I decided not to move on just yet; I paid for another two nights here at Crossroads CG. I realized that I needed a picnic table for several chores. I got the kayak off the car and put 303 Protectant on it; it gives 100% protection from sun damage and should be used at least once a year, especially if the kayak is stored outside. Well mine is stored on top of the car so it certainly gets full sun! I need to do all my tires too. A really strong wind came up late yesterday afternoon so I strapped the kayak to the picnic table to keep it from blowing off; I still have a little bit more work to do on it before I put it back on top of the car. While I was applying the 303, I noticed the kayak is a “GoPro” model, and there’s a gizmo at the front where you can attach one! Well I think it’ll be a long long time before I get a GoPro, but it’s a pretty neat idea. (This is my new Jackson Riviera kayak)
The other thing I did yesterday was to attempt to refill a bunch of my 1# propane cylinders. It’s not as easy as it looks in the YouTube video! I bought a $10 adapter that screws onto the 20# propane tank. Then you turn the big tank upside-down (that’s another reason I needed a picnic table) and screw on the 1# cylinder. Open the big tank’s valve and gas flows in, but there’s a lot of air in the small cylinder so you have to either have the small tank much colder than the big one (and my teeny fridge doesn’t have space for even one propane cylinder, let alone 7 of them!) Or you have to take a curved forceps and pull out a little tiny valve stem at the top of the cylinder, tilt the big tank way over so the small cylinder is mostly vertical instead of horizontal, and bleed off the excess air…..while it’s facing away from you and hampered by the handles of the big tank! I was able to do that with 3 of them but I couldn’t even get a good grip on the rest. So I ended up with 3 pretty full ones, one that’s about half full and 3 that are about 1/3 full. That’s OK, my small catalytic heater will run for about 12 hours on a full one, so even those partials will be useful. I thought it was a scary project and I’m glad it’s done!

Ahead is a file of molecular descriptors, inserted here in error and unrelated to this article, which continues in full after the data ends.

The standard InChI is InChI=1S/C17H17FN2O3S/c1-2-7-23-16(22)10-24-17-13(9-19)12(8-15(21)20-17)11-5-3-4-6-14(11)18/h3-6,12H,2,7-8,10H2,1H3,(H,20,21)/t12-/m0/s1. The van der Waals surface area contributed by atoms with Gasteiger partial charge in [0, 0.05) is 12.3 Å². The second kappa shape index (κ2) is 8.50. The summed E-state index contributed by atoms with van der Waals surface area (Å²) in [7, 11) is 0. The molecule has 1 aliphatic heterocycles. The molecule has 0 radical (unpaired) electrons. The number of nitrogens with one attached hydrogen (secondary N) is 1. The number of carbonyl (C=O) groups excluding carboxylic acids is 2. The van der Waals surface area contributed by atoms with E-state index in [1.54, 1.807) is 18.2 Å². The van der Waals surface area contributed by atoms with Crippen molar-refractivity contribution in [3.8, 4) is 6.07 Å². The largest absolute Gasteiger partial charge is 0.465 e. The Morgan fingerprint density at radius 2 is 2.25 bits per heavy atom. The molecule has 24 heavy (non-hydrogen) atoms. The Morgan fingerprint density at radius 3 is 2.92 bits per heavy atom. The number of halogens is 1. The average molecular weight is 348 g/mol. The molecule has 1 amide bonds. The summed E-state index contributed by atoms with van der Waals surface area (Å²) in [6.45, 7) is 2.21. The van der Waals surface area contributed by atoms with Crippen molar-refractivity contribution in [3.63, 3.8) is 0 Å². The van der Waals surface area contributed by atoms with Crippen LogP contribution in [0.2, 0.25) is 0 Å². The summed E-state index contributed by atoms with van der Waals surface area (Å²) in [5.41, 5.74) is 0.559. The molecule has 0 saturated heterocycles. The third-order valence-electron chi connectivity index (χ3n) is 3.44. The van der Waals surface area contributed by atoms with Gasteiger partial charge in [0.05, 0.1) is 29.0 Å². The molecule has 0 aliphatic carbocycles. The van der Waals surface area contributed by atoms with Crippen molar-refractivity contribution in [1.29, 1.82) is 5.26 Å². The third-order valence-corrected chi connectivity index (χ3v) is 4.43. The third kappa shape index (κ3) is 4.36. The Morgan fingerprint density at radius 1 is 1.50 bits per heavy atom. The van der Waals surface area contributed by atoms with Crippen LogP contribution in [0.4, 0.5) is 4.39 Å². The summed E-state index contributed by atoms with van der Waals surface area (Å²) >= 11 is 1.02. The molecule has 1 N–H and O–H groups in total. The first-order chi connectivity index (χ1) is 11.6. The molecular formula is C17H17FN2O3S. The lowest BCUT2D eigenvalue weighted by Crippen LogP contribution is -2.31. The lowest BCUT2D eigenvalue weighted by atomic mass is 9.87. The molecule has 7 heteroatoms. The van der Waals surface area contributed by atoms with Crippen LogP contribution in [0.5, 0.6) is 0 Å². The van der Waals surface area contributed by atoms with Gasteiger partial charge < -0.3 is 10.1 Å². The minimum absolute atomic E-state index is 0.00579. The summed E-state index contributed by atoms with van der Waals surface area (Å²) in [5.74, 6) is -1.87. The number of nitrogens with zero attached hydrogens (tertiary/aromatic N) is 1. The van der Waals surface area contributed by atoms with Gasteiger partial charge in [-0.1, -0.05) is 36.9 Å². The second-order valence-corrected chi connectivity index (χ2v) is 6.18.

The third thing I need the picnic table for is to cook a little pork tenderloin I bought last week. I have a lightweight aluminum rolled table but my Weber Q is heavy and I feel a lot better putting it on a real table. So I’ll bbq that this afternoon.
Thank goodness the wind died down at dark because it was really blowing in here; it would have been a really cold night! We had another pretty sunset though.
Arizona (oops, California!) does have really pretty sunsets.
Today I’m going to take a little drive up to the Bill Williams National Wildlife Refuge about 18 miles north of Parker.
10 replies on “Work Day Monday”